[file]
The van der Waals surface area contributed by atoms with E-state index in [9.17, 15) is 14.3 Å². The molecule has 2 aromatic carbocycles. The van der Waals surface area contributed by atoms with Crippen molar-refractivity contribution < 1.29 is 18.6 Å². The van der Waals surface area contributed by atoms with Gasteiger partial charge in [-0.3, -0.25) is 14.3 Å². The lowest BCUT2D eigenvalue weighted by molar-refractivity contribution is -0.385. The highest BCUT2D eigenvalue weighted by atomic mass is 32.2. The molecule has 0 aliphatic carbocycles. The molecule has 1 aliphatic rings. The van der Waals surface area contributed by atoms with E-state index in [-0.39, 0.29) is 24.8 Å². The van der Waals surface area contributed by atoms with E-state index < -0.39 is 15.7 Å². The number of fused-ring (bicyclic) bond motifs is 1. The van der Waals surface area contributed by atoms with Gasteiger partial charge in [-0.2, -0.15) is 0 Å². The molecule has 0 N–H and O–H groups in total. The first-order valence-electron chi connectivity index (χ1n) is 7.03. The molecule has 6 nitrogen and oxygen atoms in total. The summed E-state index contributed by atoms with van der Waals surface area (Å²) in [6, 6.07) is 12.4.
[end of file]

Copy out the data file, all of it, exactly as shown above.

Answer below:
The van der Waals surface area contributed by atoms with E-state index in [9.17, 15) is 14.3 Å². The molecule has 2 aromatic carbocycles. The van der Waals surface area contributed by atoms with Crippen molar-refractivity contribution < 1.29 is 18.6 Å². The van der Waals surface area contributed by atoms with Gasteiger partial charge in [-0.3, -0.25) is 14.3 Å². The lowest BCUT2D eigenvalue weighted by molar-refractivity contribution is -0.385. The highest BCUT2D eigenvalue weighted by atomic mass is 32.2. The molecule has 0 aliphatic carbocycles. The molecule has 1 aliphatic rings. The van der Waals surface area contributed by atoms with E-state index in [-0.39, 0.29) is 24.8 Å². The van der Waals surface area contributed by atoms with E-state index < -0.39 is 15.7 Å². The number of fused-ring (bicyclic) bond motifs is 1. The van der Waals surface area contributed by atoms with Gasteiger partial charge in [-0.2, -0.15) is 0 Å². The molecule has 0 N–H and O–H groups in total. The first-order valence-electron chi connectivity index (χ1n) is 7.03. The molecule has 6 nitrogen and oxygen atoms in total. The summed E-state index contributed by atoms with van der Waals surface area (Å²) in [6, 6.07) is 12.4.